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AIDS and Behavior

, Volume 19, Supplement 2, pp 81–89 | Cite as

mHealth Technology as a Persuasive Tool for Treatment, Care and Management of Persons Living with HIV

  • Rebecca Schnall
  • Suzanne Bakken
  • Marlene Rojas
  • Jasmine Travers
  • Alex Carballo-Dieguez
Original Paper

Abstract

Mobile health (mHealth) technology can be a valuable tool in the management of chronic illnesses, including HIV. Qualitative research methods were used to identify the desired content and features of a mobile app for meeting and improving the healthcare needs of persons living with HIV (PLWH). We conducted six focus group sessions with 50 English-or Spanish-speaking PLWH in New York City. To inform data analysis and to illustrate how mHealth technology can be used as a persuasive strategy for improving the health of PLWH, we integrated Fogg’s functional role triad for computing technology model with the self-determination theory to illustrate how mHealth technology can be used as a persuasive strategy for improving the health of PLWH. Participants suggested several tools for meeting their healthcare needs, including: reminders/alerts, lab results tracking, and notes on health status. mHealth technology can function as a social actor by providing chat boxes/forums, testimonials of lived experiences, and personal outreach. Examples of media that can be used as a persuasive technology include games/virtual rewards, coding of health tasks, and simulations on how to connect with PLWH. Findings from these focus groups can be used to design a mobile app for PLWH that is targeted to meet their healthcare needs.

Keywords

HIV/AIDS Fogg’s functional role triad Self-determination theory Mobile health (mHealth) technology 

Notes

Acknowledgment

This publication was supported by a cooperative agreement between Columbia University School of Nursing and the Centers for Disease Control and Prevention (CDC; 1U01PS00371501; PI: R Schnall). The authors would like to acknowledge Jocelyn Patterson Mosley, Monique Carry and Deborah Gelaude at the Centers for Disease Control and Prevention, National Center for HIV/AIDS, Viral Hepatitis, STD, and TB Prevention, Division of HIV/AIDS Prevention, Prevention Research Branch, Atlanta, GA for their contributions to this project. The findings and conclusions in this report do not necessarily represent the official position of the Centers for Disease Control and Prevention.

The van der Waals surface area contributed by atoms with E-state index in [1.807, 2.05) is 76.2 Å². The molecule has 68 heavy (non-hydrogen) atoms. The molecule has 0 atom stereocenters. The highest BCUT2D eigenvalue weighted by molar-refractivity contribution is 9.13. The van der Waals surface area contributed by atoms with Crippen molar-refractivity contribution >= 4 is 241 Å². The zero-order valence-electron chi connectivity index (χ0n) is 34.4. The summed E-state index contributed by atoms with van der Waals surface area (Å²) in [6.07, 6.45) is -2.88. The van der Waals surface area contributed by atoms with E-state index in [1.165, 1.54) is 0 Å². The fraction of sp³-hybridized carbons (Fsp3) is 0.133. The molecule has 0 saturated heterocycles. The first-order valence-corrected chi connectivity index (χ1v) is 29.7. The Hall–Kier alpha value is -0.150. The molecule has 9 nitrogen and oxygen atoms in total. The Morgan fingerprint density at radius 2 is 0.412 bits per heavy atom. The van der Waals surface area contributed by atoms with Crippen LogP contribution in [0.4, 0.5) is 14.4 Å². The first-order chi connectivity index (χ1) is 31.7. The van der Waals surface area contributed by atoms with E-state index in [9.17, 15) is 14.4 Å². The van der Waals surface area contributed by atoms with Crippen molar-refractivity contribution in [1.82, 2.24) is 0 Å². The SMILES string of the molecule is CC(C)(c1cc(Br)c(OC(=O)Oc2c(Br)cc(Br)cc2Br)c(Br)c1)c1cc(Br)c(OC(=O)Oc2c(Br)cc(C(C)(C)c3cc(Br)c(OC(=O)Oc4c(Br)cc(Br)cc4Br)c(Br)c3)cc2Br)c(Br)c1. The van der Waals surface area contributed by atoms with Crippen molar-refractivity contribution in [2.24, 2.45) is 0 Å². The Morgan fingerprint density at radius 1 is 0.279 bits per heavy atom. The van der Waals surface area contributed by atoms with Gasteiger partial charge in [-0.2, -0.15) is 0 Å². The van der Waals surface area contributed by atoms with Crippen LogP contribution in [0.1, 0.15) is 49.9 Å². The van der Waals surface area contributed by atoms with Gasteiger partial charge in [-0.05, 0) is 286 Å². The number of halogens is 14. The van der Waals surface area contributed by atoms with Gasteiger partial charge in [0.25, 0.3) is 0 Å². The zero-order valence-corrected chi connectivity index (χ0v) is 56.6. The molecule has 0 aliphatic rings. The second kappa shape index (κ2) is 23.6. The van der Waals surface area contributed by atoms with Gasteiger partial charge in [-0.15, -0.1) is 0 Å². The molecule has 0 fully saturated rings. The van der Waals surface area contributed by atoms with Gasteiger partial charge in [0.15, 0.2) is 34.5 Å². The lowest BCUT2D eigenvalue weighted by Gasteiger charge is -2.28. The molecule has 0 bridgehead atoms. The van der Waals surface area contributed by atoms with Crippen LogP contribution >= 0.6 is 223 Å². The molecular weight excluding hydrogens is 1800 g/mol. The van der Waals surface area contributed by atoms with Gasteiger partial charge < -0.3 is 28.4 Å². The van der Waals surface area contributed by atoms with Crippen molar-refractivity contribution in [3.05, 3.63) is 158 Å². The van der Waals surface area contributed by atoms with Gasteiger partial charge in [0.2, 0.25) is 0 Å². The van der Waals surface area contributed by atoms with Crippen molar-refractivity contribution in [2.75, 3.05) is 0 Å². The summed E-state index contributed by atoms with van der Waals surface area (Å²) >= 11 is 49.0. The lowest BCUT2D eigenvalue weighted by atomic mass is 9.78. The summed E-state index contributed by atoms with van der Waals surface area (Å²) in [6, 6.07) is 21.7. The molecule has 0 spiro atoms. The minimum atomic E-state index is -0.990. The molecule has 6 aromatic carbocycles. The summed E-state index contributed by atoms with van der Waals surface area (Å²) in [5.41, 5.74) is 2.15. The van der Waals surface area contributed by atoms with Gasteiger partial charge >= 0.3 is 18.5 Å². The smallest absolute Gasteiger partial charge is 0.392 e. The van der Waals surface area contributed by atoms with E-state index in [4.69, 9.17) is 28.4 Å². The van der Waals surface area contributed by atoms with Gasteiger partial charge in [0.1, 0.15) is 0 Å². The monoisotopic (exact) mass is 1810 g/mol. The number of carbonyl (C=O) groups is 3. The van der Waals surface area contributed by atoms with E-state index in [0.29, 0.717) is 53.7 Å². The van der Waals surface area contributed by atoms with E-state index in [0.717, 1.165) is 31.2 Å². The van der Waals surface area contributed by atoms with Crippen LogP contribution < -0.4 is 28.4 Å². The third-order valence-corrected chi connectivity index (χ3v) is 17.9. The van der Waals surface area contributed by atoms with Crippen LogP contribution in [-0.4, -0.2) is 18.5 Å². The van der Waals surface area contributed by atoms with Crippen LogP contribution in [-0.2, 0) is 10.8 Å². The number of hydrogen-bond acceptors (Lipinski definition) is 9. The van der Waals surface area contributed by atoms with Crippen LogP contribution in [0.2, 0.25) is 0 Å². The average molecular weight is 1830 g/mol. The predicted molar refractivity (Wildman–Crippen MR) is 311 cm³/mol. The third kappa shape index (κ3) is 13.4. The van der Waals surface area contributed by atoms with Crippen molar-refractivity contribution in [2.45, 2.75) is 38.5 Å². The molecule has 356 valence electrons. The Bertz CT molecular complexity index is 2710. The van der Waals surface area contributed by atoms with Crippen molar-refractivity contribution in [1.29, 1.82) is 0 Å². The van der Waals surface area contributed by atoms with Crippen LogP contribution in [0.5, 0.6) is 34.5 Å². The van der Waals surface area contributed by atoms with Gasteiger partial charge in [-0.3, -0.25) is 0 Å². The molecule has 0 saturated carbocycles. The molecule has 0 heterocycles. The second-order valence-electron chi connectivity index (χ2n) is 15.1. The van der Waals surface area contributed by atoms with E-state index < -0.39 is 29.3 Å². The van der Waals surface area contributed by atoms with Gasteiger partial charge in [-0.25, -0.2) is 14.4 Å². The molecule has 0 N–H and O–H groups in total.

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Copyright information

© Springer Science+Business Media New York 2015

Authors and Affiliations

  • Rebecca Schnall
    • 1
  • Suzanne Bakken
    • 2
  • Marlene Rojas
    • 1
  • Jasmine Travers
    • 1
  • Alex Carballo-Dieguez
    • 3
  1. 1.Columbia University School of NursingNew YorkUSA
  2. 2.Department of Biomedical Informatics and School of NursingColumbia UniversityNew YorkUSA
  3. 3.HIV Center for Clinical and Behavioral Studies, New York State Psychiatric InstituteColumbia UniversityNew YorkUSA

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